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Schaeffler has developed a range of bearing solutions that are helping vehicle manufacturers to produce more compact, lighter vehicles, with improved fuel consumption and reduced CO2 emissions.

The latest of these innovations is the FAG wheel bearing, said to be more compact and 10 per cent lighter than its predecessor.

The bearing also offers simplified mounting via a self-centring, axial-spur gear-teeth design.

First developed in 2004, the FAG wheel bearing has since moved into series production, with BMW already using the unit on its new X1 model.

A reduction in weight of 10 per cent typically amounts to an overall weight reduction of 1kg for a four-wheel vehicle.

With a spur gear-teeth design in which the wheel bearing and axle journal are connected axially rather than radially, the bearing module is lighter and can be mounted clearance-free.

Driving characteristics are improved and automotive manufacturers benefit from a simple mounting process and the associated cost reductions.

Previously, the gear teeth of the axle journal of the input shaft were pushed axially into the wheel bearing.

Here, the drive torque was transferred via longitudinal gear teeth.

This mounting method has proven itself over many years; however, it has a number of disadvantages.

The relatively solid, heavy component requires a certain amount of clearance to enable easy mounting.

Also, loads that occur during vehicle operation can lead to the assembly becoming loose, resulting in loss of comfort and higher noise levels, as well as possible failure of the bearing.

The FAG wheel bearing with spur gear teeth is equipped to deal with the loads that occur during vehicle operation.

The spur-gear teeth ensure positive connection between the wheel bearing carrier and the input shaft, which simplifies mounting considerably.

The self-centring axial gear teeth are simply placed on the axle journal and fixed in place by using a central screw.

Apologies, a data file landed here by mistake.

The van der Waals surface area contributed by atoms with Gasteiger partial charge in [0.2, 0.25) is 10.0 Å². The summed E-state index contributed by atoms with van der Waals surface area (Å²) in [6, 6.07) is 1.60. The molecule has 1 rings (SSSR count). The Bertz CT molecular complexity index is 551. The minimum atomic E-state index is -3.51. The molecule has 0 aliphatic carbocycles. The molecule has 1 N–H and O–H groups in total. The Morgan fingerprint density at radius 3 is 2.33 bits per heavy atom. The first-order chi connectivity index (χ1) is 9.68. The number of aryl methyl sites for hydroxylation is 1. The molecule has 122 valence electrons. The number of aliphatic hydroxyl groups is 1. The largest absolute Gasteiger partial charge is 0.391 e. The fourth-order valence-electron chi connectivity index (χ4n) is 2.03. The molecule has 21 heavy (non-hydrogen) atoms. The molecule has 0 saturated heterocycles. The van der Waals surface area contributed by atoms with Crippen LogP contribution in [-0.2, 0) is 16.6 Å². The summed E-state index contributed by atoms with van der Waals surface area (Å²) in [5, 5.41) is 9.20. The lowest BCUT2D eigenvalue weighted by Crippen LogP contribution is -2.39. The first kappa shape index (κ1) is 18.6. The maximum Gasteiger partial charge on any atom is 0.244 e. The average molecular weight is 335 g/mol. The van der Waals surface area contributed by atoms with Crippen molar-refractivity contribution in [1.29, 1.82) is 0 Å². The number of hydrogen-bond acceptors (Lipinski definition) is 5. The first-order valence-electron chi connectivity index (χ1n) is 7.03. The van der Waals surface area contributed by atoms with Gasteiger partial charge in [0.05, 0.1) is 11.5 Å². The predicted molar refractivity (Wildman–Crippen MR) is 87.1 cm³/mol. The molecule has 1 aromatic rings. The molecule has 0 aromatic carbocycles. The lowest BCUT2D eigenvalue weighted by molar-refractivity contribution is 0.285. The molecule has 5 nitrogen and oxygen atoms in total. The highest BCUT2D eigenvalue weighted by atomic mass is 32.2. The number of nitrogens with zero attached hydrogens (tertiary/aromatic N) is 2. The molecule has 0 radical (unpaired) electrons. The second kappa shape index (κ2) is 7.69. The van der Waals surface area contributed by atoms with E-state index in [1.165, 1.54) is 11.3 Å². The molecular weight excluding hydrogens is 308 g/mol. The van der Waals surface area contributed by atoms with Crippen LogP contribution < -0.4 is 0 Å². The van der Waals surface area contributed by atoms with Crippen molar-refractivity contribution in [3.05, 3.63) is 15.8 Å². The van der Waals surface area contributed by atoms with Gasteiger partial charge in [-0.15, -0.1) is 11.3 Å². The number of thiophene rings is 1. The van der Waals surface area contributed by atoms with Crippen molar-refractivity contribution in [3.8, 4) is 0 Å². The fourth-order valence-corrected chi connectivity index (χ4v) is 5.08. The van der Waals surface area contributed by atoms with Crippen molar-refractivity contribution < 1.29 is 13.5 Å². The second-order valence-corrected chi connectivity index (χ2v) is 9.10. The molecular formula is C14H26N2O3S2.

Unlike radial gear teeth, this mounting procedure does not require significant force.

The bearing remains clearance free, but securely held in place during vehicle operation.

Having four lighter wheel bearings on the vehicle reduces the unsprung masses, which improves the driving characteristics and contributes to a reduction in CO2 emissions.

Another bearing solution from Schaeffler is the INA lightweight balancer shaft and rolling bearing assembly.

This is currently being used on the Mercedes-Benz OM 651, a 2.2l, four-cylinder diesel engine that produces up to 204ps and 500Nm torque.

The weight of the INA balancer shaft and bearing assembly are optimised in order to improve engine efficiency and reduce overall fuel consumption.

By replacing conventional plain bearings on the balancer shaft with rolling bearings, friction is reduced.

Using needle-roller bearings with a raceway directly on the shaft reduces friction by up to 50 per cent over the whole speed range.

At the development stage, by analysing engine-load conditions, Schaeffler was able to optimise weight distribution.

This enabled the width of the bearing to be reduced, which meant that the weight of the shaft could be cut by more than a third.

This equates to an engine-weight saving of 0.75kg.

When designing the complete drive train for the OM 651, Mercedes was then able to utilise this reduced shaft rotational inertia.

The lower mass moment of inertia reduces the load in the power train, improving the acoustic characteristics.

In addition, the narrower raceway improves the oil-mist supply to the rolling bearings, enabling a simpler system design without oil-feed holes, reducing manufacturing costs.